El Día de Muertos (Day of the Dead) is a Mexican festival celebrated throughout Mexico, particularly in the central and southern regions, and by people of Mexican heritage elsewhere. Multi-day vacations involve gathering family and friends to pray and remember friends and family who died, and help support their spiritual journey. In Mexican culture, death is seen as a natural part of the human cycle. Mexicans don’t see it as a day of sadness, but as a day of celebration because their loved ones wake up and celebrate with them. In 2008, UNESCO inscribed tradition in the representative list of the intangible cultural heritage of Humanity.
The festival is sometimes called Day of the Dead in the Anglophone countries, a late translation of its original name, Day of the Dead. It is celebrated particularly in Mexico, where the day is a public holiday. Before Spanish colonization in the 16th century, the celebration took place in early summer. Gradually, he teamed up with 31 October, 1 November and 2 November to coincide with Allhallowtide Western Christian Triduum: All Saints’ Eve, All Saints’ Eve, All Souls Day, and All Souls Day. Traditions related to the festival include altars of private buildings called offerings, perfecting the deceased using Skulls, Marigolds Aztecs, and favorite food and beverage festivals, and visiting tombs with them as gifts. Visitors also leave the deceased’s possessions in the graves.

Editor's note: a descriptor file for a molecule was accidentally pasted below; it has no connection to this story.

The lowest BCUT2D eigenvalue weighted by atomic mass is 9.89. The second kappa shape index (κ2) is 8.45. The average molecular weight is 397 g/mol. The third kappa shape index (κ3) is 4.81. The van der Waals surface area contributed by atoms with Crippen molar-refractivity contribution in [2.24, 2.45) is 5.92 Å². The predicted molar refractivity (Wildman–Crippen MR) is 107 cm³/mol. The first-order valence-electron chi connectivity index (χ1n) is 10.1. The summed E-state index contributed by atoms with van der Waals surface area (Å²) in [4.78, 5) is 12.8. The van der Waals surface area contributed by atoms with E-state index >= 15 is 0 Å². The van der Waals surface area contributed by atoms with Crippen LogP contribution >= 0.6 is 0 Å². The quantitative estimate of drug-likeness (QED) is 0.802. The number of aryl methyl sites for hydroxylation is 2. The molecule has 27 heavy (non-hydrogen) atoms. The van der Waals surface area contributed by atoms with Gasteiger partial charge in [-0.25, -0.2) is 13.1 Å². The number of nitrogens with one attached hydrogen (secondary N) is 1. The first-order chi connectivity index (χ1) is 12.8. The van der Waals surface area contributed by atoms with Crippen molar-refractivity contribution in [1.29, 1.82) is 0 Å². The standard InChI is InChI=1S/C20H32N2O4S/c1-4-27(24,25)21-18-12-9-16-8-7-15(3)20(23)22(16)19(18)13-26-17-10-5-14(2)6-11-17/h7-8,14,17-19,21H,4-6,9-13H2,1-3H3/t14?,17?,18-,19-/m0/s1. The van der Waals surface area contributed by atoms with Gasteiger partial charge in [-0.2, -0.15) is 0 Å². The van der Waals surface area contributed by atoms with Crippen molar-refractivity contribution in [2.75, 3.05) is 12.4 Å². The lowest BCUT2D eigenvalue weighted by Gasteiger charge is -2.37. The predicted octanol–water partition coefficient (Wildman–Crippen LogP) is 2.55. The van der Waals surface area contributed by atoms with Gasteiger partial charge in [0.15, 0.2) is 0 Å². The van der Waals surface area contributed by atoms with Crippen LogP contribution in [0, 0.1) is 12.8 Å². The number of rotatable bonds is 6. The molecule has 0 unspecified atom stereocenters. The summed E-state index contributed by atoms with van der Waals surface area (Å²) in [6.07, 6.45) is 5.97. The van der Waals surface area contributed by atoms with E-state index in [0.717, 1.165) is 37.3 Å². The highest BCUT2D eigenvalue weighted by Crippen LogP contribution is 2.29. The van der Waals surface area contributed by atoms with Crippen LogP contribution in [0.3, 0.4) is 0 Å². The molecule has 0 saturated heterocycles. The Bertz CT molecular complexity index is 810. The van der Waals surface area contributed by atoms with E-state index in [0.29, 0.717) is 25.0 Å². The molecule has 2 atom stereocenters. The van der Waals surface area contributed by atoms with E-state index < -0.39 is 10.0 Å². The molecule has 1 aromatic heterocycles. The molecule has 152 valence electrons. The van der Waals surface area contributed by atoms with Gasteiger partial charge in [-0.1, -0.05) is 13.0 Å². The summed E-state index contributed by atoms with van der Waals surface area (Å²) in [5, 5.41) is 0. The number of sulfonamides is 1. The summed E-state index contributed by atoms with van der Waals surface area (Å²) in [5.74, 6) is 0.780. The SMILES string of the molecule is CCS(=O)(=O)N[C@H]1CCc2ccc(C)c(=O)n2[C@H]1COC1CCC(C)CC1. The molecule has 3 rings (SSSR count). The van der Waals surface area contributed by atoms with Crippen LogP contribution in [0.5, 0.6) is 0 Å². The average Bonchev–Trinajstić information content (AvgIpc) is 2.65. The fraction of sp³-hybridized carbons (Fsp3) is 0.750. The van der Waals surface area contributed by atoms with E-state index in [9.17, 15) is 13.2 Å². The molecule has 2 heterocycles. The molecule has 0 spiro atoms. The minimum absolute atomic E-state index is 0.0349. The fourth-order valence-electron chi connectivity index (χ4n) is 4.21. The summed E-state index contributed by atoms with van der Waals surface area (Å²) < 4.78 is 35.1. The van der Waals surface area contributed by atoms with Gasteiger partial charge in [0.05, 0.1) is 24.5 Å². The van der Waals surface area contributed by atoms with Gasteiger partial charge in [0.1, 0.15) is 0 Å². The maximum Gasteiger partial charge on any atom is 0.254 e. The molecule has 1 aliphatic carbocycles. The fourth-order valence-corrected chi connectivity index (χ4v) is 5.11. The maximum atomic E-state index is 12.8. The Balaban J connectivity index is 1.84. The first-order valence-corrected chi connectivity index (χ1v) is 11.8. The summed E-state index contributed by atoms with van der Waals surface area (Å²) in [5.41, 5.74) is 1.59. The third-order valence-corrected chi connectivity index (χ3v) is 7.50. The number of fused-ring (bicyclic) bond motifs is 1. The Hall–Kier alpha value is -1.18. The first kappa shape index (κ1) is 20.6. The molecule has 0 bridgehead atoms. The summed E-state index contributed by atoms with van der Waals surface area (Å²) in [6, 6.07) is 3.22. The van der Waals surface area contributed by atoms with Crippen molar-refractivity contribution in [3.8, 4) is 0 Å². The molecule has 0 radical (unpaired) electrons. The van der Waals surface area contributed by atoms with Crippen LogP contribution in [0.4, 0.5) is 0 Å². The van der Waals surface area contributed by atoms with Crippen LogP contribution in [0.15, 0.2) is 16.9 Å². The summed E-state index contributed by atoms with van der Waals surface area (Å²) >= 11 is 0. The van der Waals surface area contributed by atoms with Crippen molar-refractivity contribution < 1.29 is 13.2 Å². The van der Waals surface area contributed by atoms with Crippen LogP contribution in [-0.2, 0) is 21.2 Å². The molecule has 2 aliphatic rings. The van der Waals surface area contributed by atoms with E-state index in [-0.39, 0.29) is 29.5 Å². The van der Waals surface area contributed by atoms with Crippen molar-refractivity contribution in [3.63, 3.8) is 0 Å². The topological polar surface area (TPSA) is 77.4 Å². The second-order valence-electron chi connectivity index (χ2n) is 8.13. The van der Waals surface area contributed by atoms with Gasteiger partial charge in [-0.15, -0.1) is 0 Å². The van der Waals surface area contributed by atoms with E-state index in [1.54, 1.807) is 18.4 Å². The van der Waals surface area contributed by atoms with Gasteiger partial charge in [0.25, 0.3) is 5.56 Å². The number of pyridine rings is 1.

Scholars trace the origins of modern Mexican festival to indigenous celebrations dating back hundreds of years and to an Aztec festival dedicated to the goddess Micacitechuatl. It has become a national symbol and, as such, is taught (for educational purposes) in the country’s schools. Many families celebrate a traditional “All Saints’ Day” associated with the Catholic Church.
Originally, the Day of the Dead as such was not celebrated in northern Mexico, where it was unknown until the twentieth century, because its indigenous peoples had different traditions. The people and the church rejected it as a day related to the process of pagan elements with Catholic Christianity. They performed the traditional ‘All Saints’ Day in the same way as other Christians in the world. There was a limited Mesoamerican influence in this region, and relatively few indigenous inhabitants of the southern regions of Mexico, where the festival was held. At the beginning of the 21st century, in northern Mexico, the Day of the Dead was celebrated because the Mexican government turned it into a national holiday based on educational policies of the 1960s; He introduced this festival as a national unifying tradition based on indigenous traditions.